A-3217, a confidential, 55-year old, female, neurocryopreservation member, was pronounced legally dead on September 30, 2019 in Alberta, Canada.
A-3217 had been a member of Alcor since January 31, 2019. In August her family alerted Alcor that her cancer was progressing. Alcor suggested relocating the member to a Scottsdale, Arizona hospice. This would eliminate transport delays and avoid possible legal and regulatory problems due to Alberta’s jurisdiction. A late relocation is never easy and the family decided not to pursue that option.
While engaging in a standby for another member on the West Coast, Alcor heard from the family on September 30, 2019. Her physicians did not expect her to live more than 24 hours. Based on new information, a medical advisor agreed that an immediate deployment was called for. Alcor immediately relocated a team member from the West Coast to Alberta and engaged International Cryomedicine Experts (ICE) to take charge of stabilization and transport. Several Alcor staff provided additional coordination and logistics planning.
The member had declined unexpectedly rapidly. Just the day before pronouncement, the member’s spouse said that doctors thought A-3217 had another couple of weeks. The shortage of time combined with bad weather (delaying flights from the USA) and local regulations to create major barriers to a timely response. The challenges were met with strong teamwork, cooperation from the family, and efforts by the funeral home to expedite the required transit permit. Team members administered some medications early on followed by additional medications when more team members arrived.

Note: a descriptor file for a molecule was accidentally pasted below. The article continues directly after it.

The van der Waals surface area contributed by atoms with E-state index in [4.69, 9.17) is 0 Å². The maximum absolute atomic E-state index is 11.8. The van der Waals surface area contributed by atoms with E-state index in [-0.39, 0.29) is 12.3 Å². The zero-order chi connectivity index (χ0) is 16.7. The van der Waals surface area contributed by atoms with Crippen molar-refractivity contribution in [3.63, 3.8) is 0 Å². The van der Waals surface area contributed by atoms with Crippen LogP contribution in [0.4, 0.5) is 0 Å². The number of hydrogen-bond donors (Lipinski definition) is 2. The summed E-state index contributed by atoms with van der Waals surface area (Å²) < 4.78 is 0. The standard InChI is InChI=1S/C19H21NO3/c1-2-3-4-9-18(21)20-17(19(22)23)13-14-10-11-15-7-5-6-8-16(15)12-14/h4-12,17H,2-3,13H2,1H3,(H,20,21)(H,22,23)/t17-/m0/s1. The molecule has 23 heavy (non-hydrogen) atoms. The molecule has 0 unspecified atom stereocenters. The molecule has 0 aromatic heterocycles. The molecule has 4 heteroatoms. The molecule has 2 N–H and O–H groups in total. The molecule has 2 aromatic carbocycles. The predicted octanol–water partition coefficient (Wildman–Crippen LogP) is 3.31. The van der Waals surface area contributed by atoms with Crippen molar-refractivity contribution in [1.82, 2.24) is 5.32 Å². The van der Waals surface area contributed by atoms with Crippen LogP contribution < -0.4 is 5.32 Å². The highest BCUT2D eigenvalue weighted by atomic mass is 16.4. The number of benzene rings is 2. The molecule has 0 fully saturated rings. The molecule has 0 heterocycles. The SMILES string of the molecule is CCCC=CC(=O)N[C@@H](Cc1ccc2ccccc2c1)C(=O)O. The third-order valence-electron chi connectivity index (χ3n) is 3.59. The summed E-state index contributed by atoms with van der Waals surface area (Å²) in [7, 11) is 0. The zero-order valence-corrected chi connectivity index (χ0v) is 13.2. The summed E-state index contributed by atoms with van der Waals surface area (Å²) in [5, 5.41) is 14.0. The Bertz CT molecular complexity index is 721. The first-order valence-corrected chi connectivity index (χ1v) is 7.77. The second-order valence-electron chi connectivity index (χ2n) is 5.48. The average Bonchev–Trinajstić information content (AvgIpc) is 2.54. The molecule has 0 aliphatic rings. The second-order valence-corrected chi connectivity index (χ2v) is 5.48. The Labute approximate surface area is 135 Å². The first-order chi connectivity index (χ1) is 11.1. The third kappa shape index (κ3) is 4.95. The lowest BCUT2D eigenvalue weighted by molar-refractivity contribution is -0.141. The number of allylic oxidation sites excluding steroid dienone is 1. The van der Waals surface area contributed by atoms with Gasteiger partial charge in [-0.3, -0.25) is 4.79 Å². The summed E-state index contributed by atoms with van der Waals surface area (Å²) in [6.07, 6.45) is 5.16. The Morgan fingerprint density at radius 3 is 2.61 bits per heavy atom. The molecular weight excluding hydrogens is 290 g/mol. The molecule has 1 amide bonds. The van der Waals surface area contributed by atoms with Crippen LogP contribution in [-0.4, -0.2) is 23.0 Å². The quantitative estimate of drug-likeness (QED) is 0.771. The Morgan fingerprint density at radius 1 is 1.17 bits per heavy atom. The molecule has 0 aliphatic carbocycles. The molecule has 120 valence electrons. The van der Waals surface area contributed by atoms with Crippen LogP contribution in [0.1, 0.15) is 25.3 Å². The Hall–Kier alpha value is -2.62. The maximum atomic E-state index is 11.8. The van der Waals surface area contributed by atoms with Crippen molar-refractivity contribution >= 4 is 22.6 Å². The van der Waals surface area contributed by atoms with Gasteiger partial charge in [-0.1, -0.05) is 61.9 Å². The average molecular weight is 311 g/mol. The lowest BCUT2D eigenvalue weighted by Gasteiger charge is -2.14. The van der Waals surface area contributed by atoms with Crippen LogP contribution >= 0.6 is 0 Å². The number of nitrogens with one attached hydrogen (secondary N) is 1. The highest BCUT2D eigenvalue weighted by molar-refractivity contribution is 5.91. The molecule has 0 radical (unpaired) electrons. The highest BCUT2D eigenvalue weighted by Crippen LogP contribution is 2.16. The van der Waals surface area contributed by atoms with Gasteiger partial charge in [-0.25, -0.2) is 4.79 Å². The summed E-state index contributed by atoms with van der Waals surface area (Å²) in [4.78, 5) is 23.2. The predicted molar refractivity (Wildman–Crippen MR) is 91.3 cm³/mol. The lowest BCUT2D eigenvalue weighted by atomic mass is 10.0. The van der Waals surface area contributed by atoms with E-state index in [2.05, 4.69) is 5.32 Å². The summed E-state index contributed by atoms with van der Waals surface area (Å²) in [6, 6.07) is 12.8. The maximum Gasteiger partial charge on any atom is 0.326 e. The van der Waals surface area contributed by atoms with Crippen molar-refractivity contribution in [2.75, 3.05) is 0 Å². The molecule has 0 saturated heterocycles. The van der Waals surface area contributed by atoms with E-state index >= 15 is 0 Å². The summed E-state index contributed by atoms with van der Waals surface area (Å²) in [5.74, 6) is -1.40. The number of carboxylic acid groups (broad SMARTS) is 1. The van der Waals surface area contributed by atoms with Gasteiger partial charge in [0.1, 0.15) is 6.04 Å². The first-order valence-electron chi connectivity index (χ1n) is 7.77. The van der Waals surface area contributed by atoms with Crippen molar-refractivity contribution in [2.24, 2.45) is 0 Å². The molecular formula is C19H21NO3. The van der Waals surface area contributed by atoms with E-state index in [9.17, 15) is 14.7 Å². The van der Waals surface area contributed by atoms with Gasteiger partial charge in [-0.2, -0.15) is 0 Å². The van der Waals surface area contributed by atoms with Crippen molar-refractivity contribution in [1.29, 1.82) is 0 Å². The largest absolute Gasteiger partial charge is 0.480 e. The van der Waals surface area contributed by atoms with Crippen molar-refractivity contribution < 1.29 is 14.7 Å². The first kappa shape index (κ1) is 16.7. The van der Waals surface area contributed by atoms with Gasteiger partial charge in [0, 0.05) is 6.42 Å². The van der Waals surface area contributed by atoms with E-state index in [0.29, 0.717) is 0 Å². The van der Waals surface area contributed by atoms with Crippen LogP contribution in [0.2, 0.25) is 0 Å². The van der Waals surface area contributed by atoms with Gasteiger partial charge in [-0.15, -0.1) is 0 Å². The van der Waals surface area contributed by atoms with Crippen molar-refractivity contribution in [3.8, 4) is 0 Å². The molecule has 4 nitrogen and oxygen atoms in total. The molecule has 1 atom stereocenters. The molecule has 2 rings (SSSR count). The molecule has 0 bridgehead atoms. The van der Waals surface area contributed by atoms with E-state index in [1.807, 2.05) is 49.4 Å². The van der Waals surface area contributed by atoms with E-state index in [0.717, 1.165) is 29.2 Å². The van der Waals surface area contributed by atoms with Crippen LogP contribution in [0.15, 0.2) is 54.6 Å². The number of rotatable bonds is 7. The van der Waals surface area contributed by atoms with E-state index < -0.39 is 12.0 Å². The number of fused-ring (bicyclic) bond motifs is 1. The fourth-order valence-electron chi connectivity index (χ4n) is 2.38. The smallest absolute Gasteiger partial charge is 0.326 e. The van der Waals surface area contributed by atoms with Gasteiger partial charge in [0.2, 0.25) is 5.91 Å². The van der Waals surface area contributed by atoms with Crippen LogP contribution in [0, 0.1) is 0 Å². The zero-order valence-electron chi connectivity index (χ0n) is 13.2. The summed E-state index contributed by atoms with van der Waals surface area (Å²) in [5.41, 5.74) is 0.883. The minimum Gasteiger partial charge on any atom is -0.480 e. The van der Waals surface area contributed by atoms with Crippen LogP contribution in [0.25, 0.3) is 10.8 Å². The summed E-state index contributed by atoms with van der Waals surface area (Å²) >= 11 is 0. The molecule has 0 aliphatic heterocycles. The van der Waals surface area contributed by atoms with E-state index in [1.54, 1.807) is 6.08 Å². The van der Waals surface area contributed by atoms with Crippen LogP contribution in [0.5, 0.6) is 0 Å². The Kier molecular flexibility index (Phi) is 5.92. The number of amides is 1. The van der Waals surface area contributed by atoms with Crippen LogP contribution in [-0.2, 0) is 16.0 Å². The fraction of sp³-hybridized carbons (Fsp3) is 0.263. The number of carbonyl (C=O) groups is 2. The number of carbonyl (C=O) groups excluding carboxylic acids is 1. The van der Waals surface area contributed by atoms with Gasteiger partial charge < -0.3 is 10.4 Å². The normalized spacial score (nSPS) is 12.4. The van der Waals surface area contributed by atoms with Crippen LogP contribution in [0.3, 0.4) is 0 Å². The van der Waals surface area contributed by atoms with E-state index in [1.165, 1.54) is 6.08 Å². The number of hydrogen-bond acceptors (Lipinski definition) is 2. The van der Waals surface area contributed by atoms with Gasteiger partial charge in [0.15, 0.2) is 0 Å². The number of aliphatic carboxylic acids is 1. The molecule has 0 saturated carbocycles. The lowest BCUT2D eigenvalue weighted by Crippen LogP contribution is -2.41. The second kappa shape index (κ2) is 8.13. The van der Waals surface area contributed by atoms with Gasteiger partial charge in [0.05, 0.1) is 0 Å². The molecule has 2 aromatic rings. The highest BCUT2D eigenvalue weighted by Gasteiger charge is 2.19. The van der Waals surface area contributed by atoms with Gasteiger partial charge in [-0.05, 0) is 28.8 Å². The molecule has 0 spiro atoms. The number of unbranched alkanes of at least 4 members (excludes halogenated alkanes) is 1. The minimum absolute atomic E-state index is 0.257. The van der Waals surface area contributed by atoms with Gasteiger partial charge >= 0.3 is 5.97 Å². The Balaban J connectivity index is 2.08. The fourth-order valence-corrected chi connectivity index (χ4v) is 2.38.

The funeral home had originally told Alcor that it would take three days to get a transit permit. By going to the relevant office in person they hoped to get a same-day release. In the end, we had to wait overnight as the patient cooled to get clearance to move. Even though there was no funding for a private flight, Alcor decided to secure one in order to shave crucial time off the transport. This enabled us to conduct cryoprotection despite a longer transport time than desired.
Members who do not provide funding for a private flight should not expect Alcor to arrange one. In this case, the decision was justified by our ability to also use the flight to get a full field neurocryopreservation kit into Canada.
A-3217 arrived at Alcor on October 1, 2019. After cryoprotection she went into cryogenic cooldown at 19:36 hrs.